In tumor mass, however, these forces are not regulated for various reasons such as capillary tumor pressure The change in hydrostatic pressure along the length of the capillary tumor is lower than that of the normal capillary (MVP). This pressure decrease gives rise, as described by some authors, to a stagnant tumor blood flow (49). Furthermore, the tumor blood viscosity is increased, and this aggravates further the perfusion (50). A second factor is related to the osmotic pressure, slightly elevated in the tumor interstitium, compared to plasma. Another important factor is the composition of the interstitial fluid itself, richer in collagen and glycosaminoglycans that acts almost like a sponge sucking up the interstitial fluid. The last, but probably the most important, factor is that the tumor inside its mass lacks a functioning lymphatic system (36, 37).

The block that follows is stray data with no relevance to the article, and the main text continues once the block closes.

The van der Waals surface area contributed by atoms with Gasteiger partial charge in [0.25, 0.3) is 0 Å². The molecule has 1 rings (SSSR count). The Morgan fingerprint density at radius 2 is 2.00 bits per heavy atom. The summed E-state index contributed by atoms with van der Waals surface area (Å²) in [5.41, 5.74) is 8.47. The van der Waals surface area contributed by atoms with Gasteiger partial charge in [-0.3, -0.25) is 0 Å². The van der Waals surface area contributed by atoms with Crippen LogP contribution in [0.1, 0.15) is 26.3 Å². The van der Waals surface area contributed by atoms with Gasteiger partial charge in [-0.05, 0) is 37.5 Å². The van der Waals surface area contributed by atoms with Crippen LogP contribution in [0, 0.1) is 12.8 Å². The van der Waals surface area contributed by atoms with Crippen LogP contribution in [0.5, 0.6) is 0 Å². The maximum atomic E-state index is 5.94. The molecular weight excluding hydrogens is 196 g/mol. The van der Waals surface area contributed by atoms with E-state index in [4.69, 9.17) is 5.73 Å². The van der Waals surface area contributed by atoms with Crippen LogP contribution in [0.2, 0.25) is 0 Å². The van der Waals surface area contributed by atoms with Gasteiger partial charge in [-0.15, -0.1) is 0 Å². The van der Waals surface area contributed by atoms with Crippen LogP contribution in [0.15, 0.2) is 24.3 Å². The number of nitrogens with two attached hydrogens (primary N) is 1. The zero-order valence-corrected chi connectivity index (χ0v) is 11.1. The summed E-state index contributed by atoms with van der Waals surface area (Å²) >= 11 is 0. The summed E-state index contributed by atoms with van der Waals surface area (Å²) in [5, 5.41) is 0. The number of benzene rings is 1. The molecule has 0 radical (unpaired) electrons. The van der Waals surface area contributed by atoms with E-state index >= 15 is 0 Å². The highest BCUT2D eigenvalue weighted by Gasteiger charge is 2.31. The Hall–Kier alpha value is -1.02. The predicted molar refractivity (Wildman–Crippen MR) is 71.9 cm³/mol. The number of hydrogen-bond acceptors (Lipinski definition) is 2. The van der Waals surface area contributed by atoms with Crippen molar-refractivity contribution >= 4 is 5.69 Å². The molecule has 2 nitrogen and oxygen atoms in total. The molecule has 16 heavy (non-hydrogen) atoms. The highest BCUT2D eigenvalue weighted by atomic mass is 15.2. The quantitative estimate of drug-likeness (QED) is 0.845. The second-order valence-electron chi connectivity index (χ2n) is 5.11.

The net result of this non-equilibrium is an accumulation of the liquid (TIF) in a confined space, determining an increase in the tumor interstitial fluid pressure (TIFP). The volume occupied by TIF varies between 30 and 60% of tumor water, depending on tumor type, as reported by Gullino (43–45). In addition, other components of TIF vary according to the tumor type studied and to the methodologies used. For example, a difference exists in the protein content using Gullino technique (capsule method) (43) and the method of Sylven and Bois that obtained TIF by micropipettes (51). The same applies to the components of the matrix. For example, glycosaminoglycans have a higher concentration in the TIF compared to normal interstitium (11, 52). Recently, some authors have begun to study the interstitial fluid of patients with cancer proteomics method, in order to obtain new tumor biomarkers (38, 39, 53, 54). Another important aspect is to describe the pressure exerted by the TIF and the consequent interstitial fluid flow (IFF) generated (39). The TIFP following Guyton (55, 56) is physiologically the result of two components: the pressure exerted by the cellular component and that of the gel phase. In the tumor, the tissue pressure (or solid pressure) is made up of growing tumor cells, fibroblasts, and the extracellular matrix (ECM). The gel phase is constituted of the filtrate of tumor vessels in the TIF (57, 58). Before Guyton, average interstitial fluid pressure (IFP) was thought to be near zero or positive, after the use of capsule method it has been found to be near zero or sub-atmospheric (55, 56). Young was the first to measure TIFP and was followed by Gullino and Jain (3, 11, 59). These authors demonstrated in animal and human studies that TIFP is greater than in normal tissue and positive, reaching in particular tumors the value of 100 mmHg (i.e., Melanoma) (range 10–40 mmHg) (60–62). As outlined by Jain, TIFP decreases from the center of the tumor toward the periphery and correlated to volume (60). IFF is the fluid present in the stroma and is poorly drained by lymphatics and maintained by the TIFP gradient (63–65). In fact, as reported by Jain (63), IFF is proportional to the pressure gradient, and its velocity hampers the convective movement of drugs. The velocity of the IFF that affects hydraulic conductivity (K) [cm2/mmHg/s] is proportional to the pressure gradient. Its velocity value in tumor tissue ranges from 0.59 to 55 μm/s, which is a higher value compared to normal tissue (0.1–1 μm/s) (64–66). Butler et al. (64) were the first to study the existence of IFF through the micropore chamber method implanted in murine mammary tumors. These authors affirmed that IFF was comparable to lymphatic drainage and takes importance in drug concentration and distribution (64). Several methods have been used to study IIF. Chary and Jain studied the diffusion of albumin in rabbit ear chamber of normal and neoplastic tissue analyzing the fluorescence recovery after photobleaching. These authors founded that the average IFF velocity was about 0.6 μm/s and directed toward the postcapillary venules (67). Munson et al. analyzed the mean velocity found in vivo in different cancer types and report a median velocity of 0.5 to 55 μm/s for non-metastatic tumors and values between 10 and 55 for metastatic tumors (65). Other authors followed the development and the flux of IFF by magnetic resonance imaging (MRI) (66, 68). The IFF velocity is dependent on the structure and composition of the extracellular compartment and the physicochemical properties of the drug or solute used (63). The IFF increase, as demonstrated in vivo using xeno-engrafted models of various types of human tumors, has its maximum at the periphery of the tumor and its minimum within the tumor mass (66). As outlined by Yao, the content of the interstitium (Collagen fibrils association) and the vascular architecture are the major modifiers of the IFF (69). Other researchers show that IFF is involved with various factors that may enhance tumor progression. In fact, IFF participates in lymphatic dissemination (66, 70) and has an immunomodulatory effect (71). Rutokowski et al. have experimentally demonstrated that IFF increases angiogenesis and lymphangiogenesis. In fact, IFF also acts as a morphoregulator (72) increasing endothelial sprouting, adhesion, permeability, and produces migratory activity in fibroblasts. Furthermore, IFF induces secretion of cytokines and metalloproteinases by these tumor associated fibroblasts (MMPs) (73, 74) (TIF formation is summarized in Box 1).